The Tennessee Valley Authority was created in 1933 to harness the power of the Tennessee River with hydroelectric dams, flood control and river navigation.
But a new study suggests the 49 reservoirs built by TVA through its network on dams on the Tennessee River have also proven to be an economic powerhouse from lake visitors and property owners using the TVA lakes for pleasure boating, fishing, water skiing and other recreational and entertainment investments.
The University of Tennessee Institute of Agriculture estimates the combination of aquatic recreation and waterfront property along the Tennessee Valley Authority's managed river system last year created $11.9 billion in annual economic impact in the Tennessee Valley — the equivalent of more than $1 million per shoreline mile. Those investments supported an estimated 130,000 jobs.
"This is the first anyone has tried to estimate the total impact from all of the recreational and visitor uses of TVA's reservoirs and, in total, the impact is obviously quite significant from all of those who come to this region or invest in waterfront docks, boats, marinas and hotels," said Neelan Poudyal, an assistant professor at the UT Institute of Agriculture who authored the 222-page study.
The economic impact from lake recreational uses and tourism generates an economic impact of :
* $1.37 billion on Chickamauga Lake
* $758.9 million on Watts Bar Lake
* $1.64 billion on Norris Lake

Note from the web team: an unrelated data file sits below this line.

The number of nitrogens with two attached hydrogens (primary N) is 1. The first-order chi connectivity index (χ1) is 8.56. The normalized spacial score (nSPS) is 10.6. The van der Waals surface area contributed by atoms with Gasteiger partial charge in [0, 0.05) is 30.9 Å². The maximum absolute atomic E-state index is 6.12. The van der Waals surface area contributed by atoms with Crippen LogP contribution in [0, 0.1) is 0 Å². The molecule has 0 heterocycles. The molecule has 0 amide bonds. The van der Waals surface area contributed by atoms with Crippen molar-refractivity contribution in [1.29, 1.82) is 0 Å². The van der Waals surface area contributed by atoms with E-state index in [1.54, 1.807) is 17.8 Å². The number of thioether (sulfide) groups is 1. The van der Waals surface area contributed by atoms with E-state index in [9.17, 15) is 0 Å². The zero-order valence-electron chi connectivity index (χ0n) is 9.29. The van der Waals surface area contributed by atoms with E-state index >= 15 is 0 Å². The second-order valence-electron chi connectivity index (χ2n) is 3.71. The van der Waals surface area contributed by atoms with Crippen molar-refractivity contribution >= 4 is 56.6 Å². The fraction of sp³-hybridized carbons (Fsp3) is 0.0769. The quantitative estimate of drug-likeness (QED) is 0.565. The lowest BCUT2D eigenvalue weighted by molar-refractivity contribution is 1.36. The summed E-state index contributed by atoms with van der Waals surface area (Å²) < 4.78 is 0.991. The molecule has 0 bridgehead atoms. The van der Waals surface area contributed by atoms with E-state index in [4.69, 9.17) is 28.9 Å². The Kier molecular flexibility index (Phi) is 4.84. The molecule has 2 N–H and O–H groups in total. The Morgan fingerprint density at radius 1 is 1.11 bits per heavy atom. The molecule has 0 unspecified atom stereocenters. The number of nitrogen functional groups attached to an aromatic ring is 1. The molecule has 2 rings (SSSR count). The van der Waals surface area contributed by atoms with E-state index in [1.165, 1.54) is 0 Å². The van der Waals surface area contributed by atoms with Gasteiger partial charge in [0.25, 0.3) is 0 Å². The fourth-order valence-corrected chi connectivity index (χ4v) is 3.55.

Source: UT Institute of Agriculture study on economic impacts of TVA reservoirs
Based upon surveys of visitors and lakefront property owners on three of TVA's reservoirs — Chickamauga, Watts Bar and Norris lakes — Poudyal estimates TVA's lakes draw 65 million visitor days every year and millions of dollars more in spending from property owners who buy boats, docks and make other purchases while spending time on TVA's lakes.
The three reservoirs studied last summer by the UT Institute of Agriculture were chosen to represent urban, rural and tributary reservoir classifications. From that cross-section, the survey data was then extrapolated to cover the entire river system.
"Since its beginnings nearly 84 years ago, TVA's mission has been to improve the lives of those in the Valley, and our integrated river management system is one of the cornerstones of our efforts," TVA Executive Vice President Mike Skaggs said in a statement Monday. "The UTIA study clearly establishes a strong link between the recreational opportunities our reservoirs create and improving the economic opportunities for the 9 million people we serve every day."
First developed to provide flood control, navigation and hydroelectric power, TVA's integrated development plan for the Tennessee River and its tributaries also provides lakes for boating, swimming, and fishing enthusiasts across all seven states in TVA's service area.
Poudyal, who specializes in the study of the human dimensions of natural resource policy, said surveys done last year showed most lake users were well satisfied with TVA lakes and their water quality. The biggest barriers to using the lakes, according to the surveys, had more to do with weather than lake levels or water quality controlled by TVA.
"Considering all the amenities that TVA reservoirs offer, the level of satisfaction among recreational users was relatively high — 75 percent," Poudyal said.
The study estimates TVA lakes helped generate $4.45 billion in labor income and $916 million in state and local taxes.
The UT study did not consider the flood control, navigation and power generating benefits of the Tennessee River for the region.
Last year, TVA also estimates it helped to draw more than $8 billion of capital investment and the creation or retention of more than 72,000 jobs in the Tennessee Valley through its power and economic development programs.
Contact Dave Flessner at firstname.lastname@example.org or at 423-757-6340.